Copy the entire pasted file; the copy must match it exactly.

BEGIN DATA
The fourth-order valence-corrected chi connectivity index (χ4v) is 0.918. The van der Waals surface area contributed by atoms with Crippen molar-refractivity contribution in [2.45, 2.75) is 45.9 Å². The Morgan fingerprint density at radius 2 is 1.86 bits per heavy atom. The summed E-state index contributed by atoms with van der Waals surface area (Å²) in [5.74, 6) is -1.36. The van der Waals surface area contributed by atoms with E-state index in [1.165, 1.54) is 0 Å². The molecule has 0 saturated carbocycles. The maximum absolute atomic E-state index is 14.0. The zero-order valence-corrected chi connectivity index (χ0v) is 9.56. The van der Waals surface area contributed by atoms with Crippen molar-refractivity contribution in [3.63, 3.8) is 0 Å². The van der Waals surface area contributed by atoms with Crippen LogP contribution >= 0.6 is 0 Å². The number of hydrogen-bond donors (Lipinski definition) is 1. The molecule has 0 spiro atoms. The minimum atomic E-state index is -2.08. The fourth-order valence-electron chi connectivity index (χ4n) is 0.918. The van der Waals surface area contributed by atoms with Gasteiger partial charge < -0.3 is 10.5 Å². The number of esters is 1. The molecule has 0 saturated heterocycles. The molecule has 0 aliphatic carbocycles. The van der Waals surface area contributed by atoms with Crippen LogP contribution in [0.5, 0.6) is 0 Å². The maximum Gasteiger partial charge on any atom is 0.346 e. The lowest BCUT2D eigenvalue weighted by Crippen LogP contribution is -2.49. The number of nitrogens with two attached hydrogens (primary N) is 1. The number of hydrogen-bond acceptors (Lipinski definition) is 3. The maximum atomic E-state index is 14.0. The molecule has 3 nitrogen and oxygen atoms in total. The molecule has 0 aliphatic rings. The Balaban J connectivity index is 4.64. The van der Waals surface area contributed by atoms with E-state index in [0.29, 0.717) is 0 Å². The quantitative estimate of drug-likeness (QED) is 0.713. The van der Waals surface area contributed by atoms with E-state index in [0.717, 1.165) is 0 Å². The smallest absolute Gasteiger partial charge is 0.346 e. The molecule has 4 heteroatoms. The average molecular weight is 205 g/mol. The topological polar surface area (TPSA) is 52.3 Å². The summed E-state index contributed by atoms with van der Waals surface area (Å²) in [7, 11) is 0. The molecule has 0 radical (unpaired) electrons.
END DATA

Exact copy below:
The fourth-order valence-corrected chi connectivity index (χ4v) is 0.918. The van der Waals surface area contributed by atoms with Crippen molar-refractivity contribution in [2.45, 2.75) is 45.9 Å². The Morgan fingerprint density at radius 2 is 1.86 bits per heavy atom. The summed E-state index contributed by atoms with van der Waals surface area (Å²) in [5.74, 6) is -1.36. The van der Waals surface area contributed by atoms with E-state index in [1.165, 1.54) is 0 Å². The molecule has 0 saturated carbocycles. The maximum absolute atomic E-state index is 14.0. The zero-order valence-corrected chi connectivity index (χ0v) is 9.56. The van der Waals surface area contributed by atoms with Crippen molar-refractivity contribution in [3.63, 3.8) is 0 Å². The van der Waals surface area contributed by atoms with Crippen LogP contribution >= 0.6 is 0 Å². The number of hydrogen-bond donors (Lipinski definition) is 1. The molecule has 0 spiro atoms. The minimum atomic E-state index is -2.08. The fourth-order valence-electron chi connectivity index (χ4n) is 0.918. The van der Waals surface area contributed by atoms with Gasteiger partial charge < -0.3 is 10.5 Å². The number of esters is 1. The molecule has 0 saturated heterocycles. The molecule has 0 aliphatic carbocycles. The van der Waals surface area contributed by atoms with Crippen LogP contribution in [0.5, 0.6) is 0 Å². The maximum Gasteiger partial charge on any atom is 0.346 e. The lowest BCUT2D eigenvalue weighted by Crippen LogP contribution is -2.49. The number of nitrogens with two attached hydrogens (primary N) is 1. The number of hydrogen-bond acceptors (Lipinski definition) is 3. The maximum atomic E-state index is 14.0. The molecule has 3 nitrogen and oxygen atoms in total. The molecule has 0 aliphatic rings. The Balaban J connectivity index is 4.64. The van der Waals surface area contributed by atoms with E-state index in [0.29, 0.717) is 0 Å². The quantitative estimate of drug-likeness (QED) is 0.713. The van der Waals surface area contributed by atoms with E-state index in [0.717, 1.165) is 0 Å². The smallest absolute Gasteiger partial charge is 0.346 e. The molecule has 4 heteroatoms. The average molecular weight is 205 g/mol. The topological polar surface area (TPSA) is 52.3 Å². The summed E-state index contributed by atoms with van der Waals surface area (Å²) in [7, 11) is 0. The molecule has 0 radical (unpaired) electrons.